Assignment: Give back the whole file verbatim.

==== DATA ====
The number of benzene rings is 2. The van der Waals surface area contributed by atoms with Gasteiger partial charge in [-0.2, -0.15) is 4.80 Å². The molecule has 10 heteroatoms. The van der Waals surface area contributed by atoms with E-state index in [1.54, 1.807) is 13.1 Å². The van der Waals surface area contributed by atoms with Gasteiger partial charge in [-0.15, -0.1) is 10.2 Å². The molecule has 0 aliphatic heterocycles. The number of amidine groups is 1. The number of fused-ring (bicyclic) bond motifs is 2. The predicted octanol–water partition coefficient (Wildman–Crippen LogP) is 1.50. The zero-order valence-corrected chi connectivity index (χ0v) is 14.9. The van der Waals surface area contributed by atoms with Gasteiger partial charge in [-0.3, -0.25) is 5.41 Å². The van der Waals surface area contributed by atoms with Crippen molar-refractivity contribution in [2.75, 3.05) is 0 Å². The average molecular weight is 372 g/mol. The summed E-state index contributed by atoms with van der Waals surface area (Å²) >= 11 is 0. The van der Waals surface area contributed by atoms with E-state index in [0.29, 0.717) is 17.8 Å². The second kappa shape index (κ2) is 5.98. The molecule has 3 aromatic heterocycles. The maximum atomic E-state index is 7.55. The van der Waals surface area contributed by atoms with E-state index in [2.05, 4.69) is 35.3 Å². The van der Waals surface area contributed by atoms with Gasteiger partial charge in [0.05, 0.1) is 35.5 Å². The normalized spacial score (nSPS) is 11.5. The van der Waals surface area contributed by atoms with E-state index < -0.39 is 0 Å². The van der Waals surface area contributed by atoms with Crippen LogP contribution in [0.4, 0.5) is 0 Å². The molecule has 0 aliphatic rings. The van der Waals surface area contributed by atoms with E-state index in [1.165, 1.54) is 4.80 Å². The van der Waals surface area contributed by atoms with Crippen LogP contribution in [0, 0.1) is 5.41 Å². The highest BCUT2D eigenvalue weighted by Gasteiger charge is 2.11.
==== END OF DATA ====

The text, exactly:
The number of benzene rings is 2. The van der Waals surface area contributed by atoms with Gasteiger partial charge in [-0.2, -0.15) is 4.80 Å². The molecule has 10 heteroatoms. The van der Waals surface area contributed by atoms with E-state index in [1.54, 1.807) is 13.1 Å². The van der Waals surface area contributed by atoms with Gasteiger partial charge in [-0.15, -0.1) is 10.2 Å². The molecule has 0 aliphatic heterocycles. The number of amidine groups is 1. The number of fused-ring (bicyclic) bond motifs is 2. The predicted octanol–water partition coefficient (Wildman–Crippen LogP) is 1.50. The zero-order valence-corrected chi connectivity index (χ0v) is 14.9. The van der Waals surface area contributed by atoms with Gasteiger partial charge in [-0.3, -0.25) is 5.41 Å². The van der Waals surface area contributed by atoms with Crippen molar-refractivity contribution in [2.75, 3.05) is 0 Å². The average molecular weight is 372 g/mol. The summed E-state index contributed by atoms with van der Waals surface area (Å²) >= 11 is 0. The van der Waals surface area contributed by atoms with E-state index in [0.29, 0.717) is 17.8 Å². The second kappa shape index (κ2) is 5.98. The molecule has 3 aromatic heterocycles. The maximum atomic E-state index is 7.55. The van der Waals surface area contributed by atoms with E-state index in [2.05, 4.69) is 35.3 Å². The van der Waals surface area contributed by atoms with Gasteiger partial charge in [0.05, 0.1) is 35.5 Å². The normalized spacial score (nSPS) is 11.5. The van der Waals surface area contributed by atoms with E-state index < -0.39 is 0 Å². The van der Waals surface area contributed by atoms with Crippen LogP contribution in [0.4, 0.5) is 0 Å². The molecule has 0 aliphatic rings. The van der Waals surface area contributed by atoms with E-state index in [1.165, 1.54) is 4.80 Å². The van der Waals surface area contributed by atoms with Crippen LogP contribution in [0, 0.1) is 5.41 Å². The highest BCUT2D eigenvalue weighted by Gasteiger charge is 2.11.